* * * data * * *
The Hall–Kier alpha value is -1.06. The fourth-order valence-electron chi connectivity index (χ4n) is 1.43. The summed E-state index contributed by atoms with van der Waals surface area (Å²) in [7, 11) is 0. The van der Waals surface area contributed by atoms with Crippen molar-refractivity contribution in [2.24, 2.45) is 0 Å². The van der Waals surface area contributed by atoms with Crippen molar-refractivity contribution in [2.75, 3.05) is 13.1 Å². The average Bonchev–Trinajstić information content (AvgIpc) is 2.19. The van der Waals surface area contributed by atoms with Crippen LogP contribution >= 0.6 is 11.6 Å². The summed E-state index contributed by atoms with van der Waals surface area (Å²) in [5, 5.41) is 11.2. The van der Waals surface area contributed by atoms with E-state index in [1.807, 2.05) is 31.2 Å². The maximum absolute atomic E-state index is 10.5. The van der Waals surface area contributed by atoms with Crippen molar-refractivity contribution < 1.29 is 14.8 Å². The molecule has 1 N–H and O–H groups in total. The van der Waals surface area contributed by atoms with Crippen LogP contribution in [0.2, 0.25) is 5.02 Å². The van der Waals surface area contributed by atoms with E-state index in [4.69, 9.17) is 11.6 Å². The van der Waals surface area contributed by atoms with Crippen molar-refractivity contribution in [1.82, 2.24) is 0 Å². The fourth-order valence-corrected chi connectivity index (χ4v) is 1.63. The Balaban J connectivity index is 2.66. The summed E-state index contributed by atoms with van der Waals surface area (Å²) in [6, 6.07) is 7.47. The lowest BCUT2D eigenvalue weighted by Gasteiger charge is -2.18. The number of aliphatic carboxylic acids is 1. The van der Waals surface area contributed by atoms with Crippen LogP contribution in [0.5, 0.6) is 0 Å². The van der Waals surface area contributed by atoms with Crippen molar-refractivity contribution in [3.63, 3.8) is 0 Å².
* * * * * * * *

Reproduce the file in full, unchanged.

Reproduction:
The Hall–Kier alpha value is -1.06. The fourth-order valence-electron chi connectivity index (χ4n) is 1.43. The summed E-state index contributed by atoms with van der Waals surface area (Å²) in [7, 11) is 0. The van der Waals surface area contributed by atoms with Crippen molar-refractivity contribution in [2.24, 2.45) is 0 Å². The van der Waals surface area contributed by atoms with Crippen molar-refractivity contribution in [2.75, 3.05) is 13.1 Å². The average Bonchev–Trinajstić information content (AvgIpc) is 2.19. The van der Waals surface area contributed by atoms with Crippen LogP contribution >= 0.6 is 11.6 Å². The summed E-state index contributed by atoms with van der Waals surface area (Å²) in [5, 5.41) is 11.2. The van der Waals surface area contributed by atoms with E-state index in [1.807, 2.05) is 31.2 Å². The maximum absolute atomic E-state index is 10.5. The van der Waals surface area contributed by atoms with Crippen molar-refractivity contribution < 1.29 is 14.8 Å². The molecule has 1 N–H and O–H groups in total. The van der Waals surface area contributed by atoms with Crippen LogP contribution in [0.2, 0.25) is 5.02 Å². The van der Waals surface area contributed by atoms with E-state index in [4.69, 9.17) is 11.6 Å². The van der Waals surface area contributed by atoms with Crippen molar-refractivity contribution in [1.82, 2.24) is 0 Å². The fourth-order valence-corrected chi connectivity index (χ4v) is 1.63. The Balaban J connectivity index is 2.66. The summed E-state index contributed by atoms with van der Waals surface area (Å²) in [6, 6.07) is 7.47. The lowest BCUT2D eigenvalue weighted by Gasteiger charge is -2.18. The number of aliphatic carboxylic acids is 1. The van der Waals surface area contributed by atoms with Crippen LogP contribution in [0.5, 0.6) is 0 Å². The van der Waals surface area contributed by atoms with Crippen molar-refractivity contribution in [3.63, 3.8) is 0 Å².